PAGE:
After a year of research on what role young people have to play in the future of journalism, Christopher Sopher shared his discoveries and recommendations concerning younger consumers. "The question that matters," he says, "is this: What will replace the morning newspaper as the news habit of the first generation of Americans to grow up immersed in a digital culture?...Journalism needs to focus on young audiences and experiment with new approaches to engaging them."
Stereotypes have a huge role in the high failure rate of journalistic efforts aimed at youths. "Too many stereotypes about young people get worked into news experiments aimed at them," he writes. "While it's true that most young people feel more comfortable with technology and the Internet than their elders do, we don't possess some sherpa-like, innate ability to navigate poorly designed, poorly organized information." In conclusion, "recreating an old experience in a new format is an ineffective way to reach young audiences."
Another issue is the ways newspaper houses unconsciously categorize news into "boring or fluffy...either it's inherently boring but deeply important or entertaining but inane." What happened to important news served up in an interesting way? Stereotypes are a major cause of this bifurcation, and Sopher explains how it (or does not) work with an analogy about broccoli, candy and tasty vegetables. "Journalist types implore young people to eat more broccoli, while most news organizations' efforts to reach young people assume they're only interested in candy. The potential is in the elusive middle ground -- which I suppose...would be "tasty vegetables."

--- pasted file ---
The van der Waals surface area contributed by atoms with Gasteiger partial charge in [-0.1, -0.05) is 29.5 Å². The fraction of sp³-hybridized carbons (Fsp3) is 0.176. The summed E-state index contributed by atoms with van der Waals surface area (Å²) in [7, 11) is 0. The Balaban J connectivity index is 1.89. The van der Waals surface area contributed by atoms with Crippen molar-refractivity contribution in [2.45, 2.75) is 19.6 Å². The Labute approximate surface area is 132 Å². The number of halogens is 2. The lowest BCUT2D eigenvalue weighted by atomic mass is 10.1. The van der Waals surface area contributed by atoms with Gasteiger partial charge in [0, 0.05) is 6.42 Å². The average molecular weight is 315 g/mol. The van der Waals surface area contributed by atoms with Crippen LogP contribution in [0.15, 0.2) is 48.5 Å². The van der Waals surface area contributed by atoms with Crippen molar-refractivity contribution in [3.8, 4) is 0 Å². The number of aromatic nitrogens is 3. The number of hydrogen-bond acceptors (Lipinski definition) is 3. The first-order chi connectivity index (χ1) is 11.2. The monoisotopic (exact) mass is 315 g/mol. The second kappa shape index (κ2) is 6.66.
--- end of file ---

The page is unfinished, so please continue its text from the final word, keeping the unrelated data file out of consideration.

A third point is that "news needs to be designed with an awareness of how and why the audience experiences it." Some people read news out of habit, some because of democracy, and others, just so they can sound smart. Its sometimes a combination of the three, but newspapers have to focus on the experiences of young people within these contexts. "Most news organizations do a poor job of providing an experience that, for young audiences, is either of those things.
Some of the helpful tips he left for newspaper houses wishing to bypass the above issues are to: use road signs and context, offer wisdom journalism, rethink news site design, expand civic journalism/ community coverage, put young people in news, reinvent, expand news-in-schools/ news literacy programs, and improve sharing features/ create self-supporting content. Newspapers need to return their focus to a historical strength: providing a more thoughtful, in-depth look at events and issues than radio or television ever could.